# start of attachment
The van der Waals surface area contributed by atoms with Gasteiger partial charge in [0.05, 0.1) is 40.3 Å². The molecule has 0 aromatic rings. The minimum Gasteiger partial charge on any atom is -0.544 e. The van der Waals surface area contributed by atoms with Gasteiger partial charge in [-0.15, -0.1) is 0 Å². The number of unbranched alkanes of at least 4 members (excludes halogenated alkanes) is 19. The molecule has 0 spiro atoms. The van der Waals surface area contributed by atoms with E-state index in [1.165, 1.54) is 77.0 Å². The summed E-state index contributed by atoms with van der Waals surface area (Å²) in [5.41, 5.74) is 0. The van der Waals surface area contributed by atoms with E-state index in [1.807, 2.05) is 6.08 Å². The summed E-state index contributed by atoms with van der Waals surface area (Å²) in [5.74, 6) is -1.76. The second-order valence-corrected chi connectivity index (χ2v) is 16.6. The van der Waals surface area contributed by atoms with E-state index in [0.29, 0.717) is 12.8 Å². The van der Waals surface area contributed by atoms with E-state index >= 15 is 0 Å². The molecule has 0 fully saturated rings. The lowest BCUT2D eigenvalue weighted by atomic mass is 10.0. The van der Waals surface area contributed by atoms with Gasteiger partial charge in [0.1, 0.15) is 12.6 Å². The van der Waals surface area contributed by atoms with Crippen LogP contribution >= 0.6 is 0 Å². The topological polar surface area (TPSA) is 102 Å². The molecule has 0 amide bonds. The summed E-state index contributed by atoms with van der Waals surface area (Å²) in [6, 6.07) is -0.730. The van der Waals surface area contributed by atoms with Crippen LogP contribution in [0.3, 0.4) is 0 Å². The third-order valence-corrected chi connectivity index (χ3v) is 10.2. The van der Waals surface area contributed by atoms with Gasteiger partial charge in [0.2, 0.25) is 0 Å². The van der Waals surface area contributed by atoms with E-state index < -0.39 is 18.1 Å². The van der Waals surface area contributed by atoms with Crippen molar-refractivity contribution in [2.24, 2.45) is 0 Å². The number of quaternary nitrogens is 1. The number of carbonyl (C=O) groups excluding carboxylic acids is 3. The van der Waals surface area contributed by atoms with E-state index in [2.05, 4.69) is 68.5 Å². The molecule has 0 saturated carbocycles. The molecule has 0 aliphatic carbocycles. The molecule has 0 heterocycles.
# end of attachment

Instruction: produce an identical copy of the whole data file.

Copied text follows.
The van der Waals surface area contributed by atoms with Gasteiger partial charge in [0.05, 0.1) is 40.3 Å². The molecule has 0 aromatic rings. The minimum Gasteiger partial charge on any atom is -0.544 e. The van der Waals surface area contributed by atoms with Gasteiger partial charge in [-0.15, -0.1) is 0 Å². The number of unbranched alkanes of at least 4 members (excludes halogenated alkanes) is 19. The molecule has 0 spiro atoms. The van der Waals surface area contributed by atoms with E-state index in [1.165, 1.54) is 77.0 Å². The summed E-state index contributed by atoms with van der Waals surface area (Å²) in [5.41, 5.74) is 0. The van der Waals surface area contributed by atoms with E-state index in [1.807, 2.05) is 6.08 Å². The summed E-state index contributed by atoms with van der Waals surface area (Å²) in [5.74, 6) is -1.76. The second-order valence-corrected chi connectivity index (χ2v) is 16.6. The van der Waals surface area contributed by atoms with E-state index in [0.29, 0.717) is 12.8 Å². The van der Waals surface area contributed by atoms with E-state index >= 15 is 0 Å². The molecule has 0 fully saturated rings. The lowest BCUT2D eigenvalue weighted by atomic mass is 10.0. The van der Waals surface area contributed by atoms with Gasteiger partial charge in [0.1, 0.15) is 12.6 Å². The van der Waals surface area contributed by atoms with Crippen LogP contribution >= 0.6 is 0 Å². The topological polar surface area (TPSA) is 102 Å². The molecule has 0 amide bonds. The summed E-state index contributed by atoms with van der Waals surface area (Å²) in [6, 6.07) is -0.730. The van der Waals surface area contributed by atoms with Crippen LogP contribution in [0.3, 0.4) is 0 Å². The third-order valence-corrected chi connectivity index (χ3v) is 10.2. The van der Waals surface area contributed by atoms with Gasteiger partial charge in [0.2, 0.25) is 0 Å². The van der Waals surface area contributed by atoms with E-state index < -0.39 is 18.1 Å². The van der Waals surface area contributed by atoms with Crippen molar-refractivity contribution in [2.24, 2.45) is 0 Å². The number of quaternary nitrogens is 1. The number of carbonyl (C=O) groups excluding carboxylic acids is 3. The van der Waals surface area contributed by atoms with E-state index in [2.05, 4.69) is 68.5 Å². The molecule has 0 saturated carbocycles. The molecule has 0 aliphatic carbocycles. The molecule has 0 heterocycles.